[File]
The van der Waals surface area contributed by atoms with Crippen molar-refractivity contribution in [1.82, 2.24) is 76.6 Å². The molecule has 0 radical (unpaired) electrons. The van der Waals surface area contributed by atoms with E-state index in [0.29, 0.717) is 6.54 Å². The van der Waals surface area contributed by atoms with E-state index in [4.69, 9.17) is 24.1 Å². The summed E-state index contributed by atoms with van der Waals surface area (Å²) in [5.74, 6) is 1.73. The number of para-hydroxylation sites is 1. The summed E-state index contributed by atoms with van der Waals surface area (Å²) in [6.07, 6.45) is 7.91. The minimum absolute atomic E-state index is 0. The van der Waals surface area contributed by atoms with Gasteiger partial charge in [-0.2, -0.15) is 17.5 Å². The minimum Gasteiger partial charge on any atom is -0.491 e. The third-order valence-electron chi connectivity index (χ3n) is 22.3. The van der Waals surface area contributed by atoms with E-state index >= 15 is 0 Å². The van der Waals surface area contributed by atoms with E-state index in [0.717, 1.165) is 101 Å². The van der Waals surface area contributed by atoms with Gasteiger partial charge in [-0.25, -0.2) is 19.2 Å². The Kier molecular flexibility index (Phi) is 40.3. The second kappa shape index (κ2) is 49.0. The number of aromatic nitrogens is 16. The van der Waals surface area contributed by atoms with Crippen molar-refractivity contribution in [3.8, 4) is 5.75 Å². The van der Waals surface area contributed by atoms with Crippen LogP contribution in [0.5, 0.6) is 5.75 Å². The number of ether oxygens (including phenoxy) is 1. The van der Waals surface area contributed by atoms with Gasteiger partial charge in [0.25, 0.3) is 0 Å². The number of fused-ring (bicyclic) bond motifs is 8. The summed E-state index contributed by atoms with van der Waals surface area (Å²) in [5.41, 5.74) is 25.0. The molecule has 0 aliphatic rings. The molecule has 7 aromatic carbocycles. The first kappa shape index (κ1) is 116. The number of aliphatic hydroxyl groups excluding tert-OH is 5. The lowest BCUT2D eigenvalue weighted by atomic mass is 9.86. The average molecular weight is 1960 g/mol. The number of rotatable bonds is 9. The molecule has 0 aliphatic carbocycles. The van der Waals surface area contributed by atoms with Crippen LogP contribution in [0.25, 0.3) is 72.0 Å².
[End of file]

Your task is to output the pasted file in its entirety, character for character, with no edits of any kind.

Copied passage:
The van der Waals surface area contributed by atoms with Crippen molar-refractivity contribution in [1.82, 2.24) is 76.6 Å². The molecule has 0 radical (unpaired) electrons. The van der Waals surface area contributed by atoms with E-state index in [0.29, 0.717) is 6.54 Å². The van der Waals surface area contributed by atoms with E-state index in [4.69, 9.17) is 24.1 Å². The summed E-state index contributed by atoms with van der Waals surface area (Å²) in [5.74, 6) is 1.73. The number of para-hydroxylation sites is 1. The summed E-state index contributed by atoms with van der Waals surface area (Å²) in [6.07, 6.45) is 7.91. The minimum absolute atomic E-state index is 0. The van der Waals surface area contributed by atoms with Gasteiger partial charge in [-0.2, -0.15) is 17.5 Å². The minimum Gasteiger partial charge on any atom is -0.491 e. The third-order valence-electron chi connectivity index (χ3n) is 22.3. The van der Waals surface area contributed by atoms with E-state index >= 15 is 0 Å². The van der Waals surface area contributed by atoms with E-state index in [0.717, 1.165) is 101 Å². The van der Waals surface area contributed by atoms with Gasteiger partial charge in [-0.25, -0.2) is 19.2 Å². The Kier molecular flexibility index (Phi) is 40.3. The second kappa shape index (κ2) is 49.0. The number of aromatic nitrogens is 16. The van der Waals surface area contributed by atoms with Crippen molar-refractivity contribution in [3.8, 4) is 5.75 Å². The van der Waals surface area contributed by atoms with Crippen LogP contribution in [0.5, 0.6) is 5.75 Å². The number of ether oxygens (including phenoxy) is 1. The van der Waals surface area contributed by atoms with Gasteiger partial charge in [0.25, 0.3) is 0 Å². The number of fused-ring (bicyclic) bond motifs is 8. The summed E-state index contributed by atoms with van der Waals surface area (Å²) in [5.41, 5.74) is 25.0. The molecule has 0 aliphatic rings. The molecule has 7 aromatic carbocycles. The first kappa shape index (κ1) is 116. The number of aliphatic hydroxyl groups excluding tert-OH is 5. The lowest BCUT2D eigenvalue weighted by atomic mass is 9.86. The average molecular weight is 1960 g/mol. The number of rotatable bonds is 9. The molecule has 0 aliphatic carbocycles. The van der Waals surface area contributed by atoms with Crippen LogP contribution in [0.25, 0.3) is 72.0 Å².